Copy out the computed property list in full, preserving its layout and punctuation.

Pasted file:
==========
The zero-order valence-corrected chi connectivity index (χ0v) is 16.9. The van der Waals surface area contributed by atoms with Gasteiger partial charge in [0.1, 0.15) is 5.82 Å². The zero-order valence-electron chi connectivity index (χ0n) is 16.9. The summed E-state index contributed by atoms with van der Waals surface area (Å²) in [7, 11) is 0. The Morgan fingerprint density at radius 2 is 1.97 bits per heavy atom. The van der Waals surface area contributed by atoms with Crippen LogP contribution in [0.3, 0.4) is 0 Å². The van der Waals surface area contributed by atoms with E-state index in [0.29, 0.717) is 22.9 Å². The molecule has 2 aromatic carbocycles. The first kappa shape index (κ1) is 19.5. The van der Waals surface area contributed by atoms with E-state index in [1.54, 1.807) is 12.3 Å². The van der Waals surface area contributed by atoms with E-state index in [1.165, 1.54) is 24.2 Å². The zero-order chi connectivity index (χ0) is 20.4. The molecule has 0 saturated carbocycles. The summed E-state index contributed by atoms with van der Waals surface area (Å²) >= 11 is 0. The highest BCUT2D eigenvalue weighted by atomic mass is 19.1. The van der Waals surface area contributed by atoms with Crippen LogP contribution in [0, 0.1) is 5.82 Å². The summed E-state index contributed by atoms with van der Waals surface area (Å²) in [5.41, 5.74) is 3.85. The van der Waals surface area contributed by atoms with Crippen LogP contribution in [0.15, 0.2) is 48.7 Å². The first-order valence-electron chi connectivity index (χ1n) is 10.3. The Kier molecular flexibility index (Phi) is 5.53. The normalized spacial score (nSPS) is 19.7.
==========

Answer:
The zero-order valence-corrected chi connectivity index (χ0v) is 16.9. The van der Waals surface area contributed by atoms with Gasteiger partial charge in [0.1, 0.15) is 5.82 Å². The zero-order valence-electron chi connectivity index (χ0n) is 16.9. The summed E-state index contributed by atoms with van der Waals surface area (Å²) in [7, 11) is 0. The Morgan fingerprint density at radius 2 is 1.97 bits per heavy atom. The van der Waals surface area contributed by atoms with Crippen LogP contribution in [0.3, 0.4) is 0 Å². The van der Waals surface area contributed by atoms with E-state index in [0.29, 0.717) is 22.9 Å². The molecule has 2 aromatic carbocycles. The first kappa shape index (κ1) is 19.5. The van der Waals surface area contributed by atoms with E-state index in [1.54, 1.807) is 12.3 Å². The van der Waals surface area contributed by atoms with E-state index in [1.165, 1.54) is 24.2 Å². The zero-order chi connectivity index (χ0) is 20.4. The molecule has 0 saturated carbocycles. The summed E-state index contributed by atoms with van der Waals surface area (Å²) >= 11 is 0. The highest BCUT2D eigenvalue weighted by atomic mass is 19.1. The van der Waals surface area contributed by atoms with Crippen LogP contribution in [0, 0.1) is 5.82 Å². The summed E-state index contributed by atoms with van der Waals surface area (Å²) in [5.41, 5.74) is 3.85. The van der Waals surface area contributed by atoms with Crippen LogP contribution in [0.15, 0.2) is 48.7 Å². The first-order valence-electron chi connectivity index (χ1n) is 10.3. The Kier molecular flexibility index (Phi) is 5.53. The normalized spacial score (nSPS) is 19.7.